Thursday, December 30, 2010

Ivy+ Fine Spirits Showcase: get your tickets now!

We've already sold 300 tickets to the first-ever Ivy+ Fine Spirits Showcase on Saturday, February 26th, 2011 at Royale in downtown Boston. I suggest you get your tickets soon if you're an Ivy+ alum or student, as they will only sell more quickly once the new year dawns! Space is limited.

We'll have a great lineup of all kinds of fine distilled spirits - Scotch whisky, Irish whiskey, cognac, bourbon, tequila, rum, and more - for you to sample while you mingle with other Ivy+ folks. This event has been more than a year in the making and is not to be missed.

Whisky review: Cutty Black

I'm sitting in the open air on a balcony overlooking the beach at Isla Verde in San Juan, Puerto Rico. I bought this bottle of Cutty Black at the supermarket yesterday for $24, as I had never heard of it before (only the regular Cutty Sark, which is all over the mainland U.S.) but read online that it was supposed to be a peated version of the regular Cutty. I figured that, for this price, it was worth a try.

Cutty Sark is owned by Berry Brothers and Rudd and, though Cutty Sark is a popular brand with worldwide distribution, Cutty Black is not available in the continental United States.

Cutty Black, 40% ABV
Blended Scotch whisky

Appearance: Gold.

Nose: Brown sugar, raisins, tart plums, honey, dried apricots. A symphony of dark fruit and sugar-related scents, plus a hint of light wood.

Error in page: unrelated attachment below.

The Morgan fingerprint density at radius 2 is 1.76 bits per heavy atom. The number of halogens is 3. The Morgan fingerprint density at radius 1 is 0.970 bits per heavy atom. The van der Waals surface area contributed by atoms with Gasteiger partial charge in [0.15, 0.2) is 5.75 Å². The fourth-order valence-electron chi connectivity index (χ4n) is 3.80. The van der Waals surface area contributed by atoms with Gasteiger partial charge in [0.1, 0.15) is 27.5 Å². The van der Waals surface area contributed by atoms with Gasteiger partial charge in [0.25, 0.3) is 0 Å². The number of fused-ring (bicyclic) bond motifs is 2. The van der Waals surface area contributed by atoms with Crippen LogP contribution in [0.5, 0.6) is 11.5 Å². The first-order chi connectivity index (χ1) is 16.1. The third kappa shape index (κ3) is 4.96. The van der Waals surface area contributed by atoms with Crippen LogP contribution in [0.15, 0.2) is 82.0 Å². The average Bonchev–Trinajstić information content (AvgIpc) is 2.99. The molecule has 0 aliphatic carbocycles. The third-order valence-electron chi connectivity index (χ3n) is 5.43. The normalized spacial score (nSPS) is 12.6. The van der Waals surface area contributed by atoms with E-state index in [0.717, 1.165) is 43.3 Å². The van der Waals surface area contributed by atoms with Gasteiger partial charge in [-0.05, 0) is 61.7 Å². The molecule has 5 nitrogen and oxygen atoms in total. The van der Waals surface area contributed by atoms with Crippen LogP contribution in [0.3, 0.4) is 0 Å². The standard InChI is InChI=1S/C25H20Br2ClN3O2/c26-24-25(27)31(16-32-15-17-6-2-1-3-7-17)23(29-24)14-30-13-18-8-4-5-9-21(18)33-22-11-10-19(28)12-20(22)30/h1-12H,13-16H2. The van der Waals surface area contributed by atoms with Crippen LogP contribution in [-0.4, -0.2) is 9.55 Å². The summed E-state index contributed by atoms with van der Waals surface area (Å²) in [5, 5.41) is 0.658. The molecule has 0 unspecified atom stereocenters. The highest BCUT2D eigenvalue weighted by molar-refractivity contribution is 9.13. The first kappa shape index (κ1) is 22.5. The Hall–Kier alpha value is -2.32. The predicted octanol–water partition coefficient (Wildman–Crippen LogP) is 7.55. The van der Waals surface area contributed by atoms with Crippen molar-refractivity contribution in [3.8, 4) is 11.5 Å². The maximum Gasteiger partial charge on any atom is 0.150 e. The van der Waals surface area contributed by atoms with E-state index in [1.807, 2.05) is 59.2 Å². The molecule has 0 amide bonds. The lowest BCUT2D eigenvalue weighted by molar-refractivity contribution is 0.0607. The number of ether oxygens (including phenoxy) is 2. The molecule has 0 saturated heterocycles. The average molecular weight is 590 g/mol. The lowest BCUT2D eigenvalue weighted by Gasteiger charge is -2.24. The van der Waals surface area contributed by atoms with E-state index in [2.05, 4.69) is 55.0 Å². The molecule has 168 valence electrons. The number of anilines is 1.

Palate: Rock crystal sugar candy, apricots, very ripe red apples, and butterscotch. So smooth I almost didn't know it was in my mouth yet. Reminds me a bit of the Bunnahabhain 18 and Highland Park 12/18 (without the peat).

Finish: Some salt with lingering mellow and well-balanced sweetness.

Overall (of 100): 94. Damn. I think this is the best value whisky I have ever tried. Though it doesn't really come through with any peat for me, that's fine - there are a lot of great fruit and sugary notes that, even though I tend not to like the really sweet whiskies, do not seem cloying. This whisky just begs to be drunk all night. I believe I will have to oblige.

Tuesday, December 28, 2010

Whisky review: Glen Moray 12

I was visiting my family in Wisconsin and found this whisky on the shelf, boasting a rating of 91 by Jim Murray (of Whisky Bible fame). I thought I'd give it a try and bring it with me on a trip to Puerto Rico with my family. So here I am, enjoying the heat at the end of December and sipping on a single malt.

Glen Moray 12, 40% ABV
Single malt Scotch whisky (Speyside)

Appearance: White wine.

Nose: Lemon peel, young oranges.

Palate: More young fruits, floral. Light honey, wax. Some bitterness develops late - reminds me of some nasty Bacardi I just tasted.

Finish: A hint of sherry in the finish, and a touch of peat.

Rating (of 100): 84. The bitterness knocks it out of orbit.

Sunday, December 12, 2010

Whisky review: Lagavulin 16

Lagavulin is another one of the Diageo Classic Malts, hailing from the Scottish island of Islay (pronounced "eye-luh"). It's typically revered as a quintessential Islay malt, meaning it shows off the island's peat and maritime character.

Lagavulin 16, 43%
Single malt Scotch whisky (Islay)

Orange tan.

Nose: Salt, seaweed, peat. Barbecued meat, tar. A seaside feast.

Palate: Full peat smoke with vanilla. Very smooth mouthfeel, but not oily. More salt. Shiver me timbers, matey!

Finish: Peat, smoke, and tar. Yar hardy har.

Rating (of 100): 92. I remember havin' this as one o' the first o' them thar peaty whiskies when I was just a wee scotch novice. She blew me away with her peat then; now, after I've tried some o' the true peat monsters, she seems more subdued. Still, she still has a solid peat backbone, fleshed out with the full wardrobe o' maritime flavors. This be Islay, indeed.

Saturday, December 11, 2010

Whisky review: Glenkinchie Distillers Edition